Aaron David Miller, WSJ: What Would the U.S. Do If the Turkish Military’s Coup Attempt Had Succeeded?
Had Turkey’s military succeeded in toppling President Recep Tayyip Erdogan last Friday, by seizing and consolidating power, and the public acquiesced, how would the U.S. have reacted?
Counterfactuals are, of course, impossible to game out. But that thought experiment shows the difficulty the U.S. might have faced trying to reconcile its interest in a stable Turkey with its commitment to a democratic one. The problem of reconciling U.S. values and interests isn’t limited to Turkey, though those issues might be at the fore this week; this pertains to several partners in the Middle East.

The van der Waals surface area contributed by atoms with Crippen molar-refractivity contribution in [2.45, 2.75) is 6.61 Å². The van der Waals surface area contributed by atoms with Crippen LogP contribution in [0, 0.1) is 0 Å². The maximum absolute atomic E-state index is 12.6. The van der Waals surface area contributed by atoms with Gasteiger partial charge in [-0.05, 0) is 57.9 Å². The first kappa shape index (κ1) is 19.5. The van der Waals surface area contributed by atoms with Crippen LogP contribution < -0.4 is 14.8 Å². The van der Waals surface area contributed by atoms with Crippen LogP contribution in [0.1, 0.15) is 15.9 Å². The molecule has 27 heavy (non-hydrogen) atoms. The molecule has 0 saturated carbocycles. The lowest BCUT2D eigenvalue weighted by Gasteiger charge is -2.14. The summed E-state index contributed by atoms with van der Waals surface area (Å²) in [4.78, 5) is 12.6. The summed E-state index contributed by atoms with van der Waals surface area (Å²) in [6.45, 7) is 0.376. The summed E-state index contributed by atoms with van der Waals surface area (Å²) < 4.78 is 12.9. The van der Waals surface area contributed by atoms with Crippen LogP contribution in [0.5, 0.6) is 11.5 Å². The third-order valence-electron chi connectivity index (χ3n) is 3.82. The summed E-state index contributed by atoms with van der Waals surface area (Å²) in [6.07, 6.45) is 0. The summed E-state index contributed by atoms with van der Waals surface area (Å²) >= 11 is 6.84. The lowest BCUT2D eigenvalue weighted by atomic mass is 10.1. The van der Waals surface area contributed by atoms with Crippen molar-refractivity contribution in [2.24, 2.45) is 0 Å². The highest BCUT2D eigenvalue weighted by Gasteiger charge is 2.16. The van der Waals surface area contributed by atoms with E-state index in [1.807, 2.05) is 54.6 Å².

Turkey isn’t Egypt, where millions of citizens supported the military’s removal of President Mohammed Morsi in 2013–a situation about which the Obama administration managed to finesse the military’s action and outmaneuver congressional restrictions on U.S. aid to countries affected by military takeovers.
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